Organic fertilizers influence the composition of micro-organisms in the hydroponic cultivation of lettuce

Reclaiming nutrient sources

Reclaiming nutrient sources from otherwise wasted resource streams is critical for establishing sustainable urban environments. A vast source of potential plant nutrients is urine, which contains phosphorous and nitrogen-based compounds that are common plant fertilizers.

Different methods of refining these nutrients from waste water have been explored by researchers at Ghent University.

The best performing of these waste water derivative nutrient preparations were added to rain water and used to grow hydroponic greenhouse lettuce. Two of the treatments, one a solid preparation, and the other a liquid preparation, performed well, one being comparable to the performance of a standard hydroponic nutrient solution.

DNA-based microbial analysis

Hydroponics lettuce

DNA-based microbial analysis was also performed across the treatment groups of lettuce.

Samples were taken of both the nutrient solutions and the mature lettuce roots for DNA extraction and analysis. The rain water samples were taken immediately upon preparation.

The rain water based nutrient solution preparations had significantly higher microbial diversity, with lower overall microbial activity, when compared to samples taken from the roots of mature lettuce plants.

The lower diversity and higher activity of the root-based samples are suggestive of the microbial enrichment and selection activity of the lettuce plants, even in a hydroponic context.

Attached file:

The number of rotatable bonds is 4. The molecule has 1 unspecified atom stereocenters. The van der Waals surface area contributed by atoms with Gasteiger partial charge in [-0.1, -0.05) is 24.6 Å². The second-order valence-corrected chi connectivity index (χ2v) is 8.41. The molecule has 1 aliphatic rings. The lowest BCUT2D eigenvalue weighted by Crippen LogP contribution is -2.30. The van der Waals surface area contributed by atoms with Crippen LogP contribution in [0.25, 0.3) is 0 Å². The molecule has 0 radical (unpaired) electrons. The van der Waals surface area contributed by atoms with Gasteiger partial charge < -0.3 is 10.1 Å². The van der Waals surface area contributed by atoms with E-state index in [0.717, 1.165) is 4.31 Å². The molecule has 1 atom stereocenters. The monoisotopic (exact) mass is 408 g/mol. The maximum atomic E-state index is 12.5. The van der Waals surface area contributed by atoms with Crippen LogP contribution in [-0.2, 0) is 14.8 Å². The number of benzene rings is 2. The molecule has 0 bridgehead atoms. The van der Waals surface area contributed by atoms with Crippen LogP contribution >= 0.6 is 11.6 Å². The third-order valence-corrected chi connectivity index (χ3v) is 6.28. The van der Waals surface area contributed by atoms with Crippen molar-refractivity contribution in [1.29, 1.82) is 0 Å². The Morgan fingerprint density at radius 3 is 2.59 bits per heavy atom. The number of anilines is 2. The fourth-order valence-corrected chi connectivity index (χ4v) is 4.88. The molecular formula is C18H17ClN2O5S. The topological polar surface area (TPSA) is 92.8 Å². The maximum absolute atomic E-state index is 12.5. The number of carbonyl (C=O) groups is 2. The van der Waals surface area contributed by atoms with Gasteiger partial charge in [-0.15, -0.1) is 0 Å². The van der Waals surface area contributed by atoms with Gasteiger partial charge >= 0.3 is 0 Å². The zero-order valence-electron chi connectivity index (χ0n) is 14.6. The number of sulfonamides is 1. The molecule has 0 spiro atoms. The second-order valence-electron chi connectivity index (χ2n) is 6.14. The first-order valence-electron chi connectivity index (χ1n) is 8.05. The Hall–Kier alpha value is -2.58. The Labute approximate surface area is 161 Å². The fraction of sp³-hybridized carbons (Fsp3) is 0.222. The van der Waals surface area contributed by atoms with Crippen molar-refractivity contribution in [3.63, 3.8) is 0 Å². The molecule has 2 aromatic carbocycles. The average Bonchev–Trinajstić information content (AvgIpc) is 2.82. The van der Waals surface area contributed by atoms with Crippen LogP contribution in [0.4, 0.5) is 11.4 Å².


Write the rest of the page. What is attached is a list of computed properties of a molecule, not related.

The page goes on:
Plant-microbe relations

The field of plant-microbe relations has been explored primarily in soil contexts and is understudied in hydroponic contexts.

Some of the microbial genera that were found to be prevalent in some of the waste water derivative nutrient solution preparations have many plant growth promoting microbes amongst their ranks.

However, further investigation will need to be conducted in order to determine if certain waste water derivative preparations can affect plant growth promoting microbes or otherwise beneficial microbes.

Interestingly, the waste water derivative preparation that produced the best lettuce crop, comparable to the control, also has a very comparable microbial community to the control. Microbes are well understood to have intimate metabolic relationships with plants.

Further understanding of these relationships may allow growers to make nutrient management and other operational decisions that improve overall plant health and growth by promoting certain microbial communities that provide symbiotic functions while preventing the growth of undesired microbes that cause stress and disease. 

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